Unconventional – Bubble signature 18” FS fin review
I must admit, I’ve become a bit obsessed by fins of late. Having gone through years of never bothering to tweak anything I’ve become a bit OCD. SUP, surf and wind are all ripe for my tinkering and with so many different styles and types to choose from I think I’ll be busy for a while.
When Mr Thorp (K4 owner) sent me a bunch of ‘yellows’ I was in my element – having so many combos to play with has opened my eyes further to how much of a difference fins play.
For this review I’m looking at the Bubble 18cm signature freestyle fin. This is UK pro freestyle windsurfer Andy ‘Bubble’ Chambers’ own design and I was intrigued to see how it performed in real world conditions.
As a hardcore freestyle fin you’d expect me to slippin’ and slidin’ across flat water – getting my flaka, shaka and taka on. But actually no… being dictated to by the latest run of windy UK conditions, and also being a ‘real world’ sailor – not a bendy man pro – I decided to pit the Bubble 18cm against what was on offer. This may be unconventional to some, but I hoped to understand what this fin could do by trying something different.
My local is a diverse (but sometimes annoying) spot that can serve up idyllic conditions one minute and then a junky/crappy chop fest the next. During the course of two weeks I sailed on a 90L board with a 4.2m and 3.7m. At first you may scoff, but I wanted to see how the Bubble 18cm would handle choppy south coast seas and small to moderate waves – conditions the majority of us encounter. Chuck in the opportunity to bang out some sliding moves when flatter spots appeared and what I ended up with was a truly rounded reflection of what this fin can handle.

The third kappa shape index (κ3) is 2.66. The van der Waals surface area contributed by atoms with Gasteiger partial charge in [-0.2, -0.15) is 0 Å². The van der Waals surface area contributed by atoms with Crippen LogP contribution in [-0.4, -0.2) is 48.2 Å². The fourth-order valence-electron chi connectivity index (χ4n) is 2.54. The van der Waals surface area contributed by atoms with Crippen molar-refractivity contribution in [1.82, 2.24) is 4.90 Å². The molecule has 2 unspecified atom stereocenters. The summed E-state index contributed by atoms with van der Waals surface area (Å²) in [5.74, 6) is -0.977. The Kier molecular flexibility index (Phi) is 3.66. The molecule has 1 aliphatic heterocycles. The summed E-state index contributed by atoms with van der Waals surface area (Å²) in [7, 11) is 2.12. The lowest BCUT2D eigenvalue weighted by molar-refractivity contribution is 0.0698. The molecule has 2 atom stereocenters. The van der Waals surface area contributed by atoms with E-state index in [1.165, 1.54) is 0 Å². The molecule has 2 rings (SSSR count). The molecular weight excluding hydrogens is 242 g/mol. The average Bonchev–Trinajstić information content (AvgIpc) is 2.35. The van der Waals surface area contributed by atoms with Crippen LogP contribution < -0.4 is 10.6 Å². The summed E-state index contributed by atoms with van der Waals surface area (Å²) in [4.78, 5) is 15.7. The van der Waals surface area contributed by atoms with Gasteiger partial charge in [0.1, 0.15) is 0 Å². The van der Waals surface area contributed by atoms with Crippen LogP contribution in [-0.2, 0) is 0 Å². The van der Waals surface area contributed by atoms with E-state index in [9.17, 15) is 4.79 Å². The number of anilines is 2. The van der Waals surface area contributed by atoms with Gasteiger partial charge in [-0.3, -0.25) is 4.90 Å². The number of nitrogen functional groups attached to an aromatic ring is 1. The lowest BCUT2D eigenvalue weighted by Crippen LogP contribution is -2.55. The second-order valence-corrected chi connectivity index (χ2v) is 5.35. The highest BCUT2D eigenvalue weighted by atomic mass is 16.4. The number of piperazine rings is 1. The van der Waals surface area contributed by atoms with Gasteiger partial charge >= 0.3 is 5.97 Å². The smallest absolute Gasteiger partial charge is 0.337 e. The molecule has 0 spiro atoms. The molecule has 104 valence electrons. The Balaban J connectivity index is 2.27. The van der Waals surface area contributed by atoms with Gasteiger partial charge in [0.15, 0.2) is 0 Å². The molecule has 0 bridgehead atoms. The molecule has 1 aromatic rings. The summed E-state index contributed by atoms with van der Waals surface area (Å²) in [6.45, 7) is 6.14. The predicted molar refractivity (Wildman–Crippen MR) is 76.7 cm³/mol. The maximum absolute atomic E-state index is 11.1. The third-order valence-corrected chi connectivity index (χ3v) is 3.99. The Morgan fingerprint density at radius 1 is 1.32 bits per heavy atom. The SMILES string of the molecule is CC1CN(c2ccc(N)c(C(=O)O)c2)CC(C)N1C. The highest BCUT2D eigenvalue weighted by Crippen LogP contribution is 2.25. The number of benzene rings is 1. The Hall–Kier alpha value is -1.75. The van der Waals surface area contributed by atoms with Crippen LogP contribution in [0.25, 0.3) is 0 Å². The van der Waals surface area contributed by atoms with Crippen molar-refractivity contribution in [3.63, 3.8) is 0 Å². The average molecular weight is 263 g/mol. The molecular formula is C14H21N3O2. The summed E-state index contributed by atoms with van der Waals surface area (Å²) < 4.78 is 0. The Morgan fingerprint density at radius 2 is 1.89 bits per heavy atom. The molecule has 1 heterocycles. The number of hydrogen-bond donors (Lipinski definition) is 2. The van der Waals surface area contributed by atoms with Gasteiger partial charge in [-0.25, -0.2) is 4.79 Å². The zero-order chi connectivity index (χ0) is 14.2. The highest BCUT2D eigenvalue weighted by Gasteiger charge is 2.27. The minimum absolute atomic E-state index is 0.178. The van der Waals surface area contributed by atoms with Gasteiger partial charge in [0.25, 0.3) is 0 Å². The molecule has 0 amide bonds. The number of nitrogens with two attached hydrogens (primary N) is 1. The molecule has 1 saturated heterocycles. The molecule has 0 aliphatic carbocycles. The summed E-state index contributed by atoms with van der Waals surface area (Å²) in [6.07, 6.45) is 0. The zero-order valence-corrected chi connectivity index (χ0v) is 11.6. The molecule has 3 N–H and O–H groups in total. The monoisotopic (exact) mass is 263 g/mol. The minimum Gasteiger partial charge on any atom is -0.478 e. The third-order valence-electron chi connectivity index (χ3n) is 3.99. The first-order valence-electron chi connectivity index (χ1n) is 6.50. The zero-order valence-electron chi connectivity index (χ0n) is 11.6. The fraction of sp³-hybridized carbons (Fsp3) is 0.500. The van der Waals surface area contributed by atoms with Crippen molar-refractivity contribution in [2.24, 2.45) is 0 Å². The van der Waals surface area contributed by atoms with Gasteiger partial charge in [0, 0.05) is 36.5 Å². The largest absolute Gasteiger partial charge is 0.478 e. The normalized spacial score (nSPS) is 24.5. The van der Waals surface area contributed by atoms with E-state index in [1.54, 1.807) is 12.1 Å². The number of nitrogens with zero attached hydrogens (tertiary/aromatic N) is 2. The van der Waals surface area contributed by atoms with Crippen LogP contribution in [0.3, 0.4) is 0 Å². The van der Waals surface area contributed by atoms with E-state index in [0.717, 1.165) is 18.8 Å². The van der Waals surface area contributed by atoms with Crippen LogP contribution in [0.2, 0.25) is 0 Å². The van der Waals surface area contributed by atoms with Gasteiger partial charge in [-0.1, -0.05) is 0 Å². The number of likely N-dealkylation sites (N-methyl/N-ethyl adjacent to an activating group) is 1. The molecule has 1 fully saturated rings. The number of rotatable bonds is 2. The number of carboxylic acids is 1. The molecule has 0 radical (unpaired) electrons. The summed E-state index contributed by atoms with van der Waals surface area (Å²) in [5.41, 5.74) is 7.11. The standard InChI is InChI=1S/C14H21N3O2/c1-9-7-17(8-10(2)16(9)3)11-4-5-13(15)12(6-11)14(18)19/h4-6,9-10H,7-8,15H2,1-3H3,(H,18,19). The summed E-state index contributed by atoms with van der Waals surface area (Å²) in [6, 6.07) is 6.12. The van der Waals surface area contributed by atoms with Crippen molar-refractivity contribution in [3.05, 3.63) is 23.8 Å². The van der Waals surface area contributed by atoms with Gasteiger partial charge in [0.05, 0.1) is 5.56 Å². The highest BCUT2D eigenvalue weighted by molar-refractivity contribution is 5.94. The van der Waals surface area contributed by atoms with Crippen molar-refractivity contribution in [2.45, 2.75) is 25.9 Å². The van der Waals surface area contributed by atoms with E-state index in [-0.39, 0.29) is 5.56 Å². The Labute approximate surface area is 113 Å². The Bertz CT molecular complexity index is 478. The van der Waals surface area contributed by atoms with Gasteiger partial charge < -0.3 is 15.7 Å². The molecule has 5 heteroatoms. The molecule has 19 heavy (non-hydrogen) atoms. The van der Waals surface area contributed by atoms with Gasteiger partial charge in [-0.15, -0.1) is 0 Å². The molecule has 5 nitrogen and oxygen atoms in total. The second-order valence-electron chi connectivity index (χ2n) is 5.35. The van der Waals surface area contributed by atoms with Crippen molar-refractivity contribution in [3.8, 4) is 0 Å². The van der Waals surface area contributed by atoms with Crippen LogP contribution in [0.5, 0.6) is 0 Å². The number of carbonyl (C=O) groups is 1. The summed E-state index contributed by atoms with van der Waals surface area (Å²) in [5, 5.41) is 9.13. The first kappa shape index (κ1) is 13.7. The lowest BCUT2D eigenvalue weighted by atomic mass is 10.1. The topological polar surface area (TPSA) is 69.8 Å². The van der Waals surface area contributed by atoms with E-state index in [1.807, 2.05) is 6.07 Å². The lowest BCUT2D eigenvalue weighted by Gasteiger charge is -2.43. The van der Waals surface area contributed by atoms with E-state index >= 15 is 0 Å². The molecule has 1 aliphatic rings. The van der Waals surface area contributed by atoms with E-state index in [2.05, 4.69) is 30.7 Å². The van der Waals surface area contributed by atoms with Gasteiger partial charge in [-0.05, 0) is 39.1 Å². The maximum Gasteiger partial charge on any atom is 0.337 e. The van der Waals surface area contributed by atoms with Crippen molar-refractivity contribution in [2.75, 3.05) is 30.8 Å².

Onto the water
At first I was sceptical about the Bubble 18cm as I thought I’d be struggling to hold a straight line, let alone be able to make use of the fun but mushy waves. My first session was a full power affair offering up some waist high ramps to launch off and bash. I was taken aback by how controlled and composed the 18cm K4 skeg made the ride. Gripping well, planing early and clawing upwind with ease, at no point did this feel like a freestyle fin.
The real revelation, however, was when I dropped in to my first bottom turn. Wanting to truly test the K4; I didn’t hold back when banking onto a rail. Obviously, due to the board as much as anything, I was never going to be super critical off the bottom, but none the less it held fast and projected me back up to the lip with a decent amount of speed.
Off the top was a joy as with the redirect being either a swooping arc, or, after pushing a bit harder, a fanging tail slide – sometimes finishing it as an upwind (flat) wave 360. Stoke and smiles didn’t even come close…
Heading back out and chucking a few full power spocks showed me why it’s a great freestyle weapon – breaking free and allowing me to spin and win with ease. Rotating through a few loops the Bubble 18cm caught hold of the water upon landing with no side slip or loss of traction – something else that surprised.
I was truly astounded by how well the K4 Bubble 18cm fin performed in these types of conditions. The skeg would make a great choice for anyone who only has access to limited gear and looking for superior control in typical south coast conditions. If you have a wave board then this won’t even enter the equation. This windy environment did highlight the foil’s diversity and proves that modern bits of windsurfing equipment are incredibly well designed.
For the avid freestyler it goes without saying the Bubble 18cm will work for you. If it handles small, mushy waves and chop then flat water spinning is always going to be a breeze. If you’re looking at a new bunch of fins for your windy gear then check out more in the K4Fins shop.
Tez Plavenieks is a freelance writer who loves windsurfing, SUP, surfing, snowboarding, drums, art and beer. If he’s not out sliding sideways then you’ll find him creating articles, stories and content revolving around his passions. Check out more at www.tezplavenieks.com